The trucking industry was already undergoing major structural changes prior to the COVID-19 pandemic, thanks to new technology, driver shortages, and changing consumer preferences. Now, operational challenges related to both personnel and public safety are creating conditions that will likely accelerate new technology adoption, and could crown new winners and losers in LTL and last-mile.
No single aspect of the world economy has gone untouched in recent months, and trucking is no different. Expected cargo volume, rates, and capacity have been significantly impacted by shutdowns. Forecasting predictions are changing by the moment as demand shifts and local economies close and open (and close again).
Sudden changes in best practices have left many providers in the lurch. How can technology help fleets meet the challenges presented by COVID-19?
A “Narrow Winding Road”
Gartner has projected that worldwide spending on information technology will drop 8% in 2020 thanks to uncertain economic conditions. At the same time, industries like cloud-based services and digital conferencing are continuing to grow as businesses adapt to the new reality. Many companies along the supply chain are employing tools to adopt new technologies that minimize physical touch, manage personnel remotely, and to limit on-site staffing through automation.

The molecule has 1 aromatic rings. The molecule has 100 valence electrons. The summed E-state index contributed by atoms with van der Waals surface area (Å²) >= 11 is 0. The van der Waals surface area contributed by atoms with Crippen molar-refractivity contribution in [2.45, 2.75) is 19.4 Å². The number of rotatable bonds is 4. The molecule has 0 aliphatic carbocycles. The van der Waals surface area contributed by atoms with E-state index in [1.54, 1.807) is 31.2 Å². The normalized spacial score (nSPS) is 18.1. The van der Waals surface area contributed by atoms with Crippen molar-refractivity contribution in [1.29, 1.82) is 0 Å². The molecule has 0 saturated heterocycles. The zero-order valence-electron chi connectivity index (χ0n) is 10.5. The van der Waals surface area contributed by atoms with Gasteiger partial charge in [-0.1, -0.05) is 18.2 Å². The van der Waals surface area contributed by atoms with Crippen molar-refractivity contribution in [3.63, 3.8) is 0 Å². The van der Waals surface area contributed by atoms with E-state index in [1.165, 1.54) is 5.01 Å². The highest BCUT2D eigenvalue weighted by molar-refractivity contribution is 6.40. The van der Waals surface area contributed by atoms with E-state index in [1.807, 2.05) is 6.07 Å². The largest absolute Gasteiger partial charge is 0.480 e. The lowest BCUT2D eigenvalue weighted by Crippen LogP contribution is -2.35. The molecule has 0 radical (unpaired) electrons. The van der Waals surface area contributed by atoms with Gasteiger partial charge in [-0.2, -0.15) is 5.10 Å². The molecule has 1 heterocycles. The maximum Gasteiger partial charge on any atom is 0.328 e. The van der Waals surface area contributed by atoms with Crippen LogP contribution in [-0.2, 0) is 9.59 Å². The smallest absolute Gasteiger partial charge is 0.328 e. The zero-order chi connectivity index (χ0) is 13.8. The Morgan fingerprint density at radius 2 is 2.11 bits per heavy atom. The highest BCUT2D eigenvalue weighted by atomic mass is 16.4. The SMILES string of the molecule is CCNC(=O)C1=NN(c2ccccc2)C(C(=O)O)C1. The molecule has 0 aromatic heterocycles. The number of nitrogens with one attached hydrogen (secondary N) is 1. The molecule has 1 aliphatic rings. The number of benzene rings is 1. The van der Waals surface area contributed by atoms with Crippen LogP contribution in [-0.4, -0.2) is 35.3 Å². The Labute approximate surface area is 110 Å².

Trucking companies are no different, and several technologies are proving valuable for helping truckers ‘social distance‘ by maintaining ledgers, checklists, and inspection reports with less person-to-person contact. While many of these tools have been around for a while and some fleets had adopted them prior to COVID-19, the pandemic has forced many organizations to substantially expedite their adoption plans.
What does new technology look like in trucking fleets?
Digitizing paper processes
The push to digitize paper processes extends well before the arrival of COVID-19 on American shores. Paper checklists and driver inspection reports, which are commonly handled by several people per day, are now considered more than an administrative hassle — they’re a potential touch point for disease transmission.